Croatia Rediscovered

The natural beauty and magnificent shoreline of the Adriatic coast

By multiple writers with Amy Zimmer
Photographs courtesy of Maistra

Croatia’s rich history and magnificent shorelines along the Adriatic coast boast more than two millennia of ancient walled towns and a thousand islands straddled by sapphire waters. Croatia has emerged as a destination spot for the connoisseur of rich history and natural beauty and is ranked the 18th most popular tourist destination in the world for a reason.

Settled by Croats in the early 7th century AD, Croatia has had a turbulent past. Yet her complicated history allows the discerning traveler a glimpse into the past with its robust inventory of ancient architecture and rich culture. Located between the Balkans and Europe, the first king of Croatia ruled in 925. Croatia remained a monarchy until the union with Hungary in 1102. The country later merged into the Kingdom of Yugoslavia and finally declared its independence in 1995. The results of the tumult are eclectic architectural relics reflecting the gamut of European history, from the prehistoric to the current unitary state governed under one parliament and a member of the EU.

American vacationers often take direct flights straight into Ljubljana, Slovenia’s capital. With only 10 days to explore, we decided to focus on the western Adriatic coast. An overnight stay is recommended to enjoy the Austrian Empire influence of the central square. The local cuisine and coffee shops are the perfect medicine to help recuperate from jet lag before heading to the medieval Castle of Ljubljana. According to archaeological surveys, this site has been settled continuously since 1200 BC. The castle’s history is representative of Croatia itself; architecturally comprised of both intricate and simple structures blended together over many years. While initially the castle served as a defense structure, it has had many functions and has been overhauled to meet demands. From a government structure housing the seat of lords to a penitentiary, residential complex and today a major cultural venue, the Castle of Ljubljana is as adaptive and historical as is Croatia.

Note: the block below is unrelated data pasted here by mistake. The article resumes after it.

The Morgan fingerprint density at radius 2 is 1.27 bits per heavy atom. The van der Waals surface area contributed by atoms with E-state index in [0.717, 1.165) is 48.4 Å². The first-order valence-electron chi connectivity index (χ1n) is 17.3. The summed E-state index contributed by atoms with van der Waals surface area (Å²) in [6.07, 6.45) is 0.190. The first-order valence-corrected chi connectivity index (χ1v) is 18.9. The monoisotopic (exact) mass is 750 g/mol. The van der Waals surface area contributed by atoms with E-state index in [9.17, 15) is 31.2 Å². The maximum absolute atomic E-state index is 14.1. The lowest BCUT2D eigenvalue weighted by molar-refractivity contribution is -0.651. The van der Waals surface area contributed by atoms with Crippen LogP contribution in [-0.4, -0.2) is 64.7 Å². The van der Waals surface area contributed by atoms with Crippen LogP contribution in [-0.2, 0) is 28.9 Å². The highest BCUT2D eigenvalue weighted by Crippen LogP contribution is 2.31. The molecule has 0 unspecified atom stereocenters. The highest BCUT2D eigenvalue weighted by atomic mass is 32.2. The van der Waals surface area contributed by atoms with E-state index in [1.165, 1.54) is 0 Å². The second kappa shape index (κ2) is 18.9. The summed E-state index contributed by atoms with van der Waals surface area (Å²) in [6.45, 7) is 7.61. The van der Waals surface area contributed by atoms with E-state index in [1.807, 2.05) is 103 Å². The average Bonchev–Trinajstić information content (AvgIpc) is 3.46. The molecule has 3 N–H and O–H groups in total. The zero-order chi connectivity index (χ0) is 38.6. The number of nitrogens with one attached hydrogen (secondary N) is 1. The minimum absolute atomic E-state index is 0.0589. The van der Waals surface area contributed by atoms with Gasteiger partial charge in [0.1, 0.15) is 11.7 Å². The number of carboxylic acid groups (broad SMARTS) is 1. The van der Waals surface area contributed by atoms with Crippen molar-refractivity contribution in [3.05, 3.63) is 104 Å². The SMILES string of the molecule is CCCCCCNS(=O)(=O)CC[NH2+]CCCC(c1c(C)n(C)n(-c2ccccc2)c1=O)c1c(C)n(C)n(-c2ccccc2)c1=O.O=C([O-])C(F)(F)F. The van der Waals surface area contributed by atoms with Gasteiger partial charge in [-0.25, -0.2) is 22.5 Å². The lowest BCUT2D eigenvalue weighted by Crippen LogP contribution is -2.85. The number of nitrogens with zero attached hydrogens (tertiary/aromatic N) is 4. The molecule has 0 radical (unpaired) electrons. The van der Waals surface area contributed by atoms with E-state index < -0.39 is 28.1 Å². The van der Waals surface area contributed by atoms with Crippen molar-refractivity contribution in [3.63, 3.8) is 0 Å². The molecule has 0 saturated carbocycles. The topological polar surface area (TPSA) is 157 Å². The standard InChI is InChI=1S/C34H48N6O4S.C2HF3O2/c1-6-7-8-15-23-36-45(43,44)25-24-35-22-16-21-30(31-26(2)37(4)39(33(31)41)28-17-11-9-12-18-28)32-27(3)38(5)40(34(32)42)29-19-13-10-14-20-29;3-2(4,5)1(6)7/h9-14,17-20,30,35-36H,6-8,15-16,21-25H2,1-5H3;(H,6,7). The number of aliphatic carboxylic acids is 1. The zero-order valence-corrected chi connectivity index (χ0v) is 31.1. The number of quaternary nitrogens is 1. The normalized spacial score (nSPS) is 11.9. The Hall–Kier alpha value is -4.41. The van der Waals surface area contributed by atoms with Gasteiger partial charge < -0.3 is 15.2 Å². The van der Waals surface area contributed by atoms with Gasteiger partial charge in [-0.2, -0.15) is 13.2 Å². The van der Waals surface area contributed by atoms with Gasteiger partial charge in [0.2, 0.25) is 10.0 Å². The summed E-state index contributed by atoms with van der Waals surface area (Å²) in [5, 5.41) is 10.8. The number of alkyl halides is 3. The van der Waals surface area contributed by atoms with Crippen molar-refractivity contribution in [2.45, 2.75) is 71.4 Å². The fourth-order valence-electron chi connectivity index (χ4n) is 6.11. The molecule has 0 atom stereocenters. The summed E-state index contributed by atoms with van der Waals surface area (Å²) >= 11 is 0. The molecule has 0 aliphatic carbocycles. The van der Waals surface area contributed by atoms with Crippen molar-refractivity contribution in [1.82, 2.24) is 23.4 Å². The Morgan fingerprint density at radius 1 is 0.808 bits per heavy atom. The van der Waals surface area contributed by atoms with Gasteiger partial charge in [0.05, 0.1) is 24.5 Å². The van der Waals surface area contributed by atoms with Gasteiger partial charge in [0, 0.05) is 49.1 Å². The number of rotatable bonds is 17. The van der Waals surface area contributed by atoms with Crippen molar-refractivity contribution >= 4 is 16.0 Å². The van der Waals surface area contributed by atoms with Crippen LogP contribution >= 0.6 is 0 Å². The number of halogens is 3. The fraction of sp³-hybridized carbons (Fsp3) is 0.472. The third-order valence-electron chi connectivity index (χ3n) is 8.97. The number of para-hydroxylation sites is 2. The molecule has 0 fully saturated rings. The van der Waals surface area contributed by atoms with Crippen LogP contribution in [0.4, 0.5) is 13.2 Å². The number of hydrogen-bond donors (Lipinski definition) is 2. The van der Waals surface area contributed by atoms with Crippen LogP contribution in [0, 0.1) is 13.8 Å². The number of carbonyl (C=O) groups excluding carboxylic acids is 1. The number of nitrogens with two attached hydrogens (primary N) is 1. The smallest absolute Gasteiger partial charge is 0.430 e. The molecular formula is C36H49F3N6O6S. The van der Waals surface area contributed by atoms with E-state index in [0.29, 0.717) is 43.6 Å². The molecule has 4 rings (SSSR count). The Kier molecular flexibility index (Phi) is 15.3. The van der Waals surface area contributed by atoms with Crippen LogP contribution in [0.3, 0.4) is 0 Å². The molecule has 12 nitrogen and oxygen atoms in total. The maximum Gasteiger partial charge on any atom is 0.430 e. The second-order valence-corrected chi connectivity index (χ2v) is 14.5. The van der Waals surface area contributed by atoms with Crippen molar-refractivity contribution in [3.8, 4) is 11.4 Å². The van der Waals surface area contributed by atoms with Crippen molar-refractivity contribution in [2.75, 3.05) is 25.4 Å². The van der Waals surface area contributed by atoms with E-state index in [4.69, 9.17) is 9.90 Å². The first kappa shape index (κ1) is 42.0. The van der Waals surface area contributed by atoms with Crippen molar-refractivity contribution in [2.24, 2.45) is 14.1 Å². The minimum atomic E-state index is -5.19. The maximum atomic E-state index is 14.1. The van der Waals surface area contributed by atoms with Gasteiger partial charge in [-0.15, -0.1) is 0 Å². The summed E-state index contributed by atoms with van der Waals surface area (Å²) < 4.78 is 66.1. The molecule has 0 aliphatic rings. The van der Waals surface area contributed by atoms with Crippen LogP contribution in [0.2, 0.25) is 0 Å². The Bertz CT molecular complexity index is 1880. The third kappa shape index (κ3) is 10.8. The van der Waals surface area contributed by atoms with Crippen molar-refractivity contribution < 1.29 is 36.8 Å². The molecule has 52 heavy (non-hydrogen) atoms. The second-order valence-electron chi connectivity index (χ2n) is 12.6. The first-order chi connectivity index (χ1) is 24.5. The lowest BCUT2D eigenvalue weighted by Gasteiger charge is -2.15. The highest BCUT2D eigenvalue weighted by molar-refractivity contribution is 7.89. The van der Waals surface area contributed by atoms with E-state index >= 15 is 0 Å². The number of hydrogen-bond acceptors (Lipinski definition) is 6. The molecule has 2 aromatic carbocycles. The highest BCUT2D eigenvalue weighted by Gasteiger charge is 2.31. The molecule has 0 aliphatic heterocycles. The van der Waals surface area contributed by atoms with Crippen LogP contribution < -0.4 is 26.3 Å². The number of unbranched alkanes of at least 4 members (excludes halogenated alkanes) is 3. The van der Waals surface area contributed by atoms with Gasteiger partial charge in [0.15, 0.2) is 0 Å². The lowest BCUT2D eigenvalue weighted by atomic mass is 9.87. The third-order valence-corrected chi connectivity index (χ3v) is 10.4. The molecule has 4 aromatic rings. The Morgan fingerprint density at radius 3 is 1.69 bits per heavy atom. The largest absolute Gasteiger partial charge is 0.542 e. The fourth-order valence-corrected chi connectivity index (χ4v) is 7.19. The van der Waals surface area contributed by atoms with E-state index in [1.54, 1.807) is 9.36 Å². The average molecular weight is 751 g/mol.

Homes and businesses are squeezed in the narrow stone passages of a typical village like Piran. (Photo credit: Amy Zimmer)

In southwestern Croatia and a two-hour drive from Ljubljana is the picture-perfect town of Piran, known for its rich culture and the birthplace of composer and violinist Giuseppe Tartini and painter Cesare Dell’Acqua. Riddled with narrow streets and small shoulder-to-shoulder houses, Piran is a major tourist attraction with widespread culture and art. Piran’s aquarium, the Tartini theater, coastal gallery and museums underscore the national and international artists who gather to experience Piran, commonly referred to as the dream city.

Further south and another two-hour drive from Piran is the city of Rovinj. This pristine village is laden with creamy cobblestone pathways, colorful buildings, culinary delights of local seafood and farmers’ markets featuring local favorites, such as truffle oil, which certainly taps into all your senses. Rovinj’s bars, restaurants and art galleries rest along the main, fully pedestrian center of Carrera Street. Located in the heart of Rovinj is the Basilica of St. Euphemia. The church contains ancient treasures and works of art, dating back to 1736 with some parts dating earlier. A farmers market is located at the edge of the historic part of town, near Valdibora Square. But do not be fooled by the sleepy feel of this town; it boasts the second largest tourist destination in Croatia. While the city also has two luxury, 5-star boutique hotels, apart from hotels on the mainland, there are also a handful of hotels on small islands surrounding Rovinj, which are linked to the mainland by boats.

Archetypical of Croatia’s renowned island-speckled coastline is the island of St. Katarina, known as Red Island. Recognized for being one of the most beautiful islands of the Rovinj’s archipelago, St. Katarina is lauded for scientifically proven energy fields, from which visitors claim to feel their force. Meditation areas have been erected on the island because of reported positive effects on health and the gradual healing of the body. St. Katrina Island is replete with cultivated vineyards and olive trees. The northwestern side of the island is known for massive geological structures easing magically from the water. Named the Golden, the Silver and the Bronze Rock, these volcanic structures protrude to heights of 15 meters and fall vertically into the sea with a collateral depth of three and more meters.

Making your way through Croatia, the sheer breadth of her rich history and magnificent shorelines reminds you of a people who have endured, adapted, conquered and thrived. Croatia is a robust country with infinite exploration opportunities and for that reason alone has become a global tourist destination.

All types of boats and ships can be found in the Istrian peninsula in Rovinj, Croatia.

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